Menstrual Cycle Impacts on Strength and Training

Menstrual Cycle Impacts on Strength and Training

Ladies, have you noticed changes in strength right before, on, and around your menstrual cycle compared to the rest of the month?  For women, and men who train women, its important to understand the hormonal changes that will have an impact on training.


Let’s Talk About Hormonal Fluctuations

Women on birth control experience different hormonal fluctuations compared to women who are not on birth control. Fluctuations are seen in 17 alpha hydroxyprogesterone, 17 beta estradiol, androstenedione, endothelin 1, active renin, angiotensin II, atrial natriuretic peptide, luteinizing hormone, follicle hormone, follicle stimulating hormone, prolactin, progesterone, estrone, and testosterone levels throughout the menstrual cycle.  Studies have also found that testosterone appears to peak the day prior to menses (aka period starting, bleeding).

Now Let’s Talk About Strength Fluctuations

As you can see, the large fluctuations in hormones could quite easily lead to large fluctuations in strength depending on the time of month for a woman. However, some studies show strength was not affected throughout the menstrual cycle. So what gives?

Remember, research reports averages. Your body might not adhere to the norm. Moreover (this doesn’t pertain to the study above since none of the subjects were using birth control), as shown above, it depends on whether or not the woman is natural or taking birth control (and if she is taking birth control – which kind). But there’s more to the story…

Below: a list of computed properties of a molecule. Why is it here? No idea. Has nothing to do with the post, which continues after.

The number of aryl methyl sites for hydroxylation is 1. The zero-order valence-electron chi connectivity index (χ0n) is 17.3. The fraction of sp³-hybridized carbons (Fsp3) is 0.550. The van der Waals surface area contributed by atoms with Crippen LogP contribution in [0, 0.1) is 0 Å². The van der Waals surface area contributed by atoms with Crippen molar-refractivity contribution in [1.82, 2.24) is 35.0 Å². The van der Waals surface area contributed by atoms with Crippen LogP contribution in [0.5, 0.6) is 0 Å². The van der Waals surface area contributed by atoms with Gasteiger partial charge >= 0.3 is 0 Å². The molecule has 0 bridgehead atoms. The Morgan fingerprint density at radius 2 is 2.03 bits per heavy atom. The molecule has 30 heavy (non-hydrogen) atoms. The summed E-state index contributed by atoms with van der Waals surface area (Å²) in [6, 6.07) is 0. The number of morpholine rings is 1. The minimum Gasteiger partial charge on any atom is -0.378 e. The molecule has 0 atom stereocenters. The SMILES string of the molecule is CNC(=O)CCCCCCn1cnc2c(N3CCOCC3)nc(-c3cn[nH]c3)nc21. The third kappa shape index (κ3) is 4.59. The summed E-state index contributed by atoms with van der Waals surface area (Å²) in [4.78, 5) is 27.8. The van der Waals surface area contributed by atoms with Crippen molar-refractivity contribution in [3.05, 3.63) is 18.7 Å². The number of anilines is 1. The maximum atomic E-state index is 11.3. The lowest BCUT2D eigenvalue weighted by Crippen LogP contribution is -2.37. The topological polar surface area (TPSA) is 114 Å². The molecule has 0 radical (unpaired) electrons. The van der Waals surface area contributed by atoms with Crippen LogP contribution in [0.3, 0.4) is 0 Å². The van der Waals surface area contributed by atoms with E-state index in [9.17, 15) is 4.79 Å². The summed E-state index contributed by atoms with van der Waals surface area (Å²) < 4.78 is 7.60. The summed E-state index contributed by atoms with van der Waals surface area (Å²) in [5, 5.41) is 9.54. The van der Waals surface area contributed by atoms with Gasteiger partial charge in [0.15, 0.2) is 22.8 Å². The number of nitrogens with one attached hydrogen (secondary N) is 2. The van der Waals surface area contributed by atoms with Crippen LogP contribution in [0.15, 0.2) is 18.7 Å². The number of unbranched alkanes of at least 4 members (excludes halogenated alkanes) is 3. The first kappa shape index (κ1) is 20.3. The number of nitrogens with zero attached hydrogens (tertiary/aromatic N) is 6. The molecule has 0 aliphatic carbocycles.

A brand new study recently published showed some cool findings. First, testosterone levels are higher during the follicular phase compared to the luteal phase of the menstrual cycle. And second, that strength and muscle mass gains are greater during the follicular phase compared to the luteal phase of the menstrual cycle.

Researchers show that these same trends do not exist in oral contraceptive users. They concluded that non-oral contraceptive (natural) subjects see fluctuations in strength and adaptations due to fluctuating hormonal milieu, whereas oral-contraceptive (pill) users have more consistent hormones and therefore more consistent levels of strength and adaptations. They also suggested the following: We recommend that eumenorrheic females without oral contraceptives should base the periodization of their strength training on their individual menstrual cycle.




What Does This Mean?

Ladies, you have a glaring additional variable in your training compared to men – your hormones fluctuate markedly, whereas ours do not. These fluctuations are much larger in women who don’t take birth control pills compared to women who do.

Start paying attention to your strength levels throughout the month. Do this for a period of around 6 months to get an accurate handle on whether or not your strength waxes and wanes. If it doesn’t, then don’t concern yourself with this phenomenon.

However, if it does, and you find that you’re consistently setting PRs during certain phases of your menstrual cycle compared to others, then you should “periodize” your training according to your periods. Don’t try to set a PR when your strength is weakest. Instead, try to peak and go for PRs when your strength is greatest (perhaps right before or after your period starts, but it certainly depends on the individual). And don’t be alarmed if and when your strength dips during other portions of your cycle.


To view more graphs and charts from the original article click here